CSDMS Standard Names — Overview
- The Semantic Web concept and movement recognizes that the already transformative World Wide Web will become even more powerful if it is extended beyond an interconnected set of human readable documents to a set of machine readable documents that are able to capture and convey knowledge.
- The field of semantics is concerned with the study of meaning, and ontology is essentially concerned with capturing and organizing knowledge. In computer science, an ontology is a system that attempts to capture and organize knowledge in a particular domain (in machine readable form), as understood by experts in that domain or subject area.
- There are a variety of concepts that fall under the banner of "semantics and ontology" that are used to address specific issues in the development of "intelligent software". Some of these are:
- While there are subtle differences between the items in this list, they can be divided into two broad groups. The terms controlled vocabulary, crosswalk, lingua franca, nomenclature, preferred label and standard names are all closely related and have the fairly simple, linear structure of a list or lookup table. They are used primarily to map a term used in one setting to an equivalent term in another setting. Relationships between entries in the list are not of primary interest. The main interest is knowing whether two terms refer to the same object.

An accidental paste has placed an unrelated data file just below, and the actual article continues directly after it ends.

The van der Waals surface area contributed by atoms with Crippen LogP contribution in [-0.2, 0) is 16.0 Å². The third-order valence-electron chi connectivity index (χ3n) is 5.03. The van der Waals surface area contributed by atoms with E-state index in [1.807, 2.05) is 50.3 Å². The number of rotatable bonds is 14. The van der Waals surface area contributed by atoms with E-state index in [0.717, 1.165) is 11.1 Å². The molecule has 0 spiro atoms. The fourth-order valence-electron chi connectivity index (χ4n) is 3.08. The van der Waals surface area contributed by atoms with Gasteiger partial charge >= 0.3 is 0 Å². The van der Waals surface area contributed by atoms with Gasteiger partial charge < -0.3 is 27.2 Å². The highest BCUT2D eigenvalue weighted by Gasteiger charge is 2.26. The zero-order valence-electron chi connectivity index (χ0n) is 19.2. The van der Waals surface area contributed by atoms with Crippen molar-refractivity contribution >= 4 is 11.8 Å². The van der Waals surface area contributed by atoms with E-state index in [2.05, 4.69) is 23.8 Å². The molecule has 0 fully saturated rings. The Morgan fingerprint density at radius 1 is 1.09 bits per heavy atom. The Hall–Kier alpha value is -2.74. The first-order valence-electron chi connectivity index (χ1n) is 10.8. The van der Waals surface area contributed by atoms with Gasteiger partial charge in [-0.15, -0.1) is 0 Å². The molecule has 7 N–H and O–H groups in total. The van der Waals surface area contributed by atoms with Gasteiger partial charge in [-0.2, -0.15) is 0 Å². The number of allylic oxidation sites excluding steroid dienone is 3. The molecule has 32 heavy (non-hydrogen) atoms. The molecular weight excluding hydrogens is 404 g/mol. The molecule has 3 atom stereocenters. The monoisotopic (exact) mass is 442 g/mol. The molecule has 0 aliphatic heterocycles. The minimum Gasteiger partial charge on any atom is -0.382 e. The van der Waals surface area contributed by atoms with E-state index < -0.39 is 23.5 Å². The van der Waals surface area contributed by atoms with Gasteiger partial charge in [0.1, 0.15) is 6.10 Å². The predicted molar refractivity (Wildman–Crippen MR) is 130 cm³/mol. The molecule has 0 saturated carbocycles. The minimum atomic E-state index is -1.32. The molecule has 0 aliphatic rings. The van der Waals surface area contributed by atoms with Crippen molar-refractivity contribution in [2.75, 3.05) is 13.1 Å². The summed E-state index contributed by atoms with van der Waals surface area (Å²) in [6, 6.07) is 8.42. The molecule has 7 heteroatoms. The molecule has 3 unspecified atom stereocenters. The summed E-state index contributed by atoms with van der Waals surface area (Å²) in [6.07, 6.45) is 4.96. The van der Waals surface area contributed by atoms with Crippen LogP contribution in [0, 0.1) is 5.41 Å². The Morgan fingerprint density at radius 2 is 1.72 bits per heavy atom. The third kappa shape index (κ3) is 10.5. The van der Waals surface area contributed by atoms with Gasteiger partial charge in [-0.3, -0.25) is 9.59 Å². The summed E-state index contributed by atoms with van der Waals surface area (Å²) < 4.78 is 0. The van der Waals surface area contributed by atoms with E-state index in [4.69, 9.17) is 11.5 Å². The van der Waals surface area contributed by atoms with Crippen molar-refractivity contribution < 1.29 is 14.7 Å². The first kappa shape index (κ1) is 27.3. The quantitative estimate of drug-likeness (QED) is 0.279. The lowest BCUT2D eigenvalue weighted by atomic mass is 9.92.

- By contrast, the terms ontology, master dictionary, taxonomy and typology represent efforts to capture relationships between entries (objects). They attempt to organize the objects into a hierarchy, which may include nested classes (sub- and super-classes). The connectedness or closeness of objects is also of interest. Because of this, they have the potential to capture knowledge, which is broadly concerned with relationships and the degree to which objects are similar. Their fundamental structure is that of a graph (nodes connected by lines) instead of a list.
- These two broad groups of tools are used to address three main software use cases, namely
Semantic mediation and matching
Discovery of related information
Capture and archiving of domain knowledge
The last two of these require tools from the second, more complex group.
- The vocabulary of a well-educated person contains on the order of 50,000 to 100,000 words. See this BBC article.
- The CSDMS semantic "use case" is one of automated semantic mediation, matching or reconciliation. While our focus is on a "lingua franca", our standard names are often built from a hierarchical set of concepts and may eventually be used to construct a type of ontology.